An FTC investigation found that major ISPs monetize private customer data in a variety of ways, all while telling users that their data is not sold …

The Federal Trade Commission published a report saying that while the claim that major ISPs don’t sell customer data is technically true, they do find a variety of ways to use, transfer, and monetize it.

Cyberscoop reports.

“While several ISPs in our study tell consumers they will not sell their data, they fail to reveal to consumers the myriad of ways that their data can be used, transferred, or monetized outside of selling it, often burying such disclosures in the fine print of their privacy policies,” the report concludes.

The report, which the agency ordered in 2019, looked at six of the largest ISPs — AT&T Mobility, Cellco Partnership (Verizon Wireless), Charter Communications Operating, Comcast (Xfinity), T-Mobile US, and Google Fiber — covering 98% of the mobile internet market. It also covered three affiliated advertising entities: AT&T’s Xander, Verizon Online and Oath Americas (Verizon Media).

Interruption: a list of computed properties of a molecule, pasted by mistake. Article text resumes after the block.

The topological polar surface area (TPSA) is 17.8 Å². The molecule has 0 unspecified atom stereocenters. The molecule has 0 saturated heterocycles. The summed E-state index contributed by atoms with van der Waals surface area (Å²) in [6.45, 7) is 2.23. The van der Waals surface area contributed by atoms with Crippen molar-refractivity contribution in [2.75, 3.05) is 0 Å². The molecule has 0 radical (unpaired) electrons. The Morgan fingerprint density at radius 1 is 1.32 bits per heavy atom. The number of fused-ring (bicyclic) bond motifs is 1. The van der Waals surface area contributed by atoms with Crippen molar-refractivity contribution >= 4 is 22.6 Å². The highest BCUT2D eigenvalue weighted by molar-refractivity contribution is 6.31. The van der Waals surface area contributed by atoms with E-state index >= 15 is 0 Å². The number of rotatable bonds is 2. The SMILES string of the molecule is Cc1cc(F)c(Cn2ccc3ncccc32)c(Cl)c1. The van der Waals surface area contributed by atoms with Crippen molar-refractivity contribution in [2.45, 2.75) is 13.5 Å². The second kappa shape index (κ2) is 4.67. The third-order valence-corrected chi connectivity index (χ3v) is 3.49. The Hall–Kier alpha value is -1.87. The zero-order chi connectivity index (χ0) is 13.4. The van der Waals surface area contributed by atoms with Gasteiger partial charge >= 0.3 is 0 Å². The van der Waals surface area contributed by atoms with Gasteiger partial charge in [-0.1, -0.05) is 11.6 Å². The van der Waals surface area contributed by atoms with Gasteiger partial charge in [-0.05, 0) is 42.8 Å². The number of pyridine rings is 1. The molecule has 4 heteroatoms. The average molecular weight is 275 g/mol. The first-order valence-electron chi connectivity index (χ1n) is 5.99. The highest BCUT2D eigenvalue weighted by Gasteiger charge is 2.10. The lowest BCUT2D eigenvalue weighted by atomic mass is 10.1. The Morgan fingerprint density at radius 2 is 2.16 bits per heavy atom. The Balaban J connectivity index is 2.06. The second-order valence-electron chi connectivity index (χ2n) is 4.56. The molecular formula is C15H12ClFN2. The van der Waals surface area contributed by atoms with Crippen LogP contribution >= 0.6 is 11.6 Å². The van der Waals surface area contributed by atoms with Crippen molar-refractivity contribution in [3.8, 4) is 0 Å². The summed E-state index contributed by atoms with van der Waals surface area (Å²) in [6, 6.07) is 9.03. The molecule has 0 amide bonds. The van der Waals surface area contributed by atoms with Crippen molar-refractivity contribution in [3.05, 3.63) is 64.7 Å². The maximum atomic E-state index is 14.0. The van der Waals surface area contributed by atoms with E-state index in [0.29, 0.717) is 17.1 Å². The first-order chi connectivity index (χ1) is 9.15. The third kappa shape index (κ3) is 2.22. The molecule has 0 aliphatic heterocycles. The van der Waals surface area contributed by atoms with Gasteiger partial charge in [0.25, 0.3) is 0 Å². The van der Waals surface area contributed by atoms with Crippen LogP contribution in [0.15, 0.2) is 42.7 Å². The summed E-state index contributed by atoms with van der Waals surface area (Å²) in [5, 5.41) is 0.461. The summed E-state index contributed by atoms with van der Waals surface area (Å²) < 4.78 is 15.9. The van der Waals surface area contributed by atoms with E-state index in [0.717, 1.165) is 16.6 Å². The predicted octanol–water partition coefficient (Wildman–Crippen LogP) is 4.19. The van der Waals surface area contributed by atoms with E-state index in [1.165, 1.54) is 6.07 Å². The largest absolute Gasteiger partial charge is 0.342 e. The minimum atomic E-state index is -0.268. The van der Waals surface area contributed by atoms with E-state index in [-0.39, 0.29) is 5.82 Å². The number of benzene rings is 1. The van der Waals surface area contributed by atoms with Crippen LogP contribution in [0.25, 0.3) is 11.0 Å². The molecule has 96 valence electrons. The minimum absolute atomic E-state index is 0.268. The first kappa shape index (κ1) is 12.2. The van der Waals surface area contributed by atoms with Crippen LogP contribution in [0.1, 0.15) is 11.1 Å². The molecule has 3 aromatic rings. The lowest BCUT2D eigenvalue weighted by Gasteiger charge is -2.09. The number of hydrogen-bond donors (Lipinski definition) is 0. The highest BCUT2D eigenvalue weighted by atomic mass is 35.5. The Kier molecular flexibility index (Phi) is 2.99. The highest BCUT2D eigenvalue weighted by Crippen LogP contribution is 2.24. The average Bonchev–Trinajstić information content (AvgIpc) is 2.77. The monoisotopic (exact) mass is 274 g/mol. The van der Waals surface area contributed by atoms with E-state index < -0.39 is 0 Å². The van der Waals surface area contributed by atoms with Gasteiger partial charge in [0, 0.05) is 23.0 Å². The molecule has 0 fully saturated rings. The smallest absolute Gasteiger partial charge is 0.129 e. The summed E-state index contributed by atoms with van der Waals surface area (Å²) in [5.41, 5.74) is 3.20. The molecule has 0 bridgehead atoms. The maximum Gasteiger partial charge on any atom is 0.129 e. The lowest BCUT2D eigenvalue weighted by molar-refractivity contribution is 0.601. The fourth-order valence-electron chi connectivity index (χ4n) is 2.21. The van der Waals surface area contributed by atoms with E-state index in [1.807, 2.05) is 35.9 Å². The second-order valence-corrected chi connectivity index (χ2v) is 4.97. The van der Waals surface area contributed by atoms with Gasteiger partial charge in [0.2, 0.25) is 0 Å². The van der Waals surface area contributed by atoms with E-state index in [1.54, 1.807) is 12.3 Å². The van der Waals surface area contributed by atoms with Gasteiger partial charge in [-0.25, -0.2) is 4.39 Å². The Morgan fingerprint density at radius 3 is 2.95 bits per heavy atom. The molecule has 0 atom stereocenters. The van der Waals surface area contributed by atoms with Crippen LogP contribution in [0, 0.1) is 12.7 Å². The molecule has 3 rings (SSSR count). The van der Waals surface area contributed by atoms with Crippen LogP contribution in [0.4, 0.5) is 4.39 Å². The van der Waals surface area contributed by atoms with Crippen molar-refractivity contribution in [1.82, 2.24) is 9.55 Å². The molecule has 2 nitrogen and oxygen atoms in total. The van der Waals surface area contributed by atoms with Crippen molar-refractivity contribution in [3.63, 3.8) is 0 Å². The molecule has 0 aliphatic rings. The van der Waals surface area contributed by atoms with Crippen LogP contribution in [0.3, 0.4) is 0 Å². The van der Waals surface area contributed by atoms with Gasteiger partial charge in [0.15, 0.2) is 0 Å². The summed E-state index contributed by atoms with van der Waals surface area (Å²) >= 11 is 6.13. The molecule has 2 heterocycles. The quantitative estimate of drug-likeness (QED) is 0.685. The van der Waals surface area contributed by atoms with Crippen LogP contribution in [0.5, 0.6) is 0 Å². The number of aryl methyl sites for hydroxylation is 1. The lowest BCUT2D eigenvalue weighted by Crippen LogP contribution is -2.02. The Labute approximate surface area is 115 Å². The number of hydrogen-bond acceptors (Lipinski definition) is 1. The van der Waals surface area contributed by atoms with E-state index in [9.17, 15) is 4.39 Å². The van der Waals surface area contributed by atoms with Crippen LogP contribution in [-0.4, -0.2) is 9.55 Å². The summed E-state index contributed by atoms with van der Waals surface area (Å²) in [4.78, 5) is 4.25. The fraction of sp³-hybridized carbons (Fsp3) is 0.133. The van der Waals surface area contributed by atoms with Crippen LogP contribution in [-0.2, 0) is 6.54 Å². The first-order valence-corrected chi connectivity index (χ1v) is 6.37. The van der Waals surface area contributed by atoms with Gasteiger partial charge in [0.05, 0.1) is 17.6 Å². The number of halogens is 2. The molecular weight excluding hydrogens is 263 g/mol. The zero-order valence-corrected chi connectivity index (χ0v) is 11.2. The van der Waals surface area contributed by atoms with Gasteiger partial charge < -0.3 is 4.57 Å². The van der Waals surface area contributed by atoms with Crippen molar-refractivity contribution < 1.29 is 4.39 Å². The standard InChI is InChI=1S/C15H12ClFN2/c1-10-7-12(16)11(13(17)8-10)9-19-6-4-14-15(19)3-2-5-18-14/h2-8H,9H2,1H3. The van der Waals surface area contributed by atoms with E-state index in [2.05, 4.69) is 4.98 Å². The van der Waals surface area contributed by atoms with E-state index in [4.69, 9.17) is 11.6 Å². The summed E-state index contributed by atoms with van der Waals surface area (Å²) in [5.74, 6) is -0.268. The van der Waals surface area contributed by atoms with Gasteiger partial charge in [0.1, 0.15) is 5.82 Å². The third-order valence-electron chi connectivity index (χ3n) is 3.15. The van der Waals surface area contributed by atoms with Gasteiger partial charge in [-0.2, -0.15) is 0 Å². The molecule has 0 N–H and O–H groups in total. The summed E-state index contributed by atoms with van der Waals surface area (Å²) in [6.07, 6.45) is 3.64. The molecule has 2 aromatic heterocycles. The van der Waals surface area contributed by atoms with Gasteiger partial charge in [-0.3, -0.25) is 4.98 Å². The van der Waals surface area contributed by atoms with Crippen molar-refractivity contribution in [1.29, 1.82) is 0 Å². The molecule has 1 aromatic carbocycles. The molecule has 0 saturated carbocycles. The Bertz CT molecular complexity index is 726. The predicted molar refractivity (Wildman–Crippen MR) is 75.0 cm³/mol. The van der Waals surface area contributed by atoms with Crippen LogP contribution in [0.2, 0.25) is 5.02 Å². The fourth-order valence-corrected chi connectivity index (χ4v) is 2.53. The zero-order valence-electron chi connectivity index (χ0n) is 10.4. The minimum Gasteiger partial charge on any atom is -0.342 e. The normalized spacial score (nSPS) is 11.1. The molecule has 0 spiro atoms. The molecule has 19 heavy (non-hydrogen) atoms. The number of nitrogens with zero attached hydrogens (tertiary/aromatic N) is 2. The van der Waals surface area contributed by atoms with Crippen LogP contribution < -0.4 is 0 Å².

Examples included crude-sounding customer segmentation, and sharing location data.

Common collection practices across many of the ISPs included gathering data that wasn’t necessary to provide internet services, as well as using web browsing data to serve up specific advertisements. Targeted ad groupings, for instance, included categories such as “Gospel and Grits,” “Hispanic Harmony,” and “Asian Achievers” […]

Numerous ISPs also shared real-time location data with third parties, allowing third parties to garner sensitive details about an individual’s life, such as if they visit a rehab or where their children go to daycare.

The FTC highlights a couple of particularly problematic aspects. First, ISPs can – by default – see every website you visit, enabling them to build up a detailed profile. Second, some of the profiling they do appears to be illegal. There have, for example, been cases of advertisers targeting housing ads at groups that are predominantly white, which is not just abhorrent but also illegal.

You can protect against snooping by ISPs by using a VPN. When you do this, all your ISP can see is that you accessed a VPN server – it has no way to see which websites you actually visited. Apple’s iCloud Private Relay, built into iOS 15, offers the same benefit.

Photo: Christin Hume/Unsplash

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Ben Lovejoy

Ben Lovejoy is a British technology writer and EU Editor for 9to5Mac. He’s known for his op-eds and diary pieces, exploring his experience of Apple products over time, for a more rounded review. He also writes fiction, with two technothriller novels, a couple of SF shorts and a rom-com!

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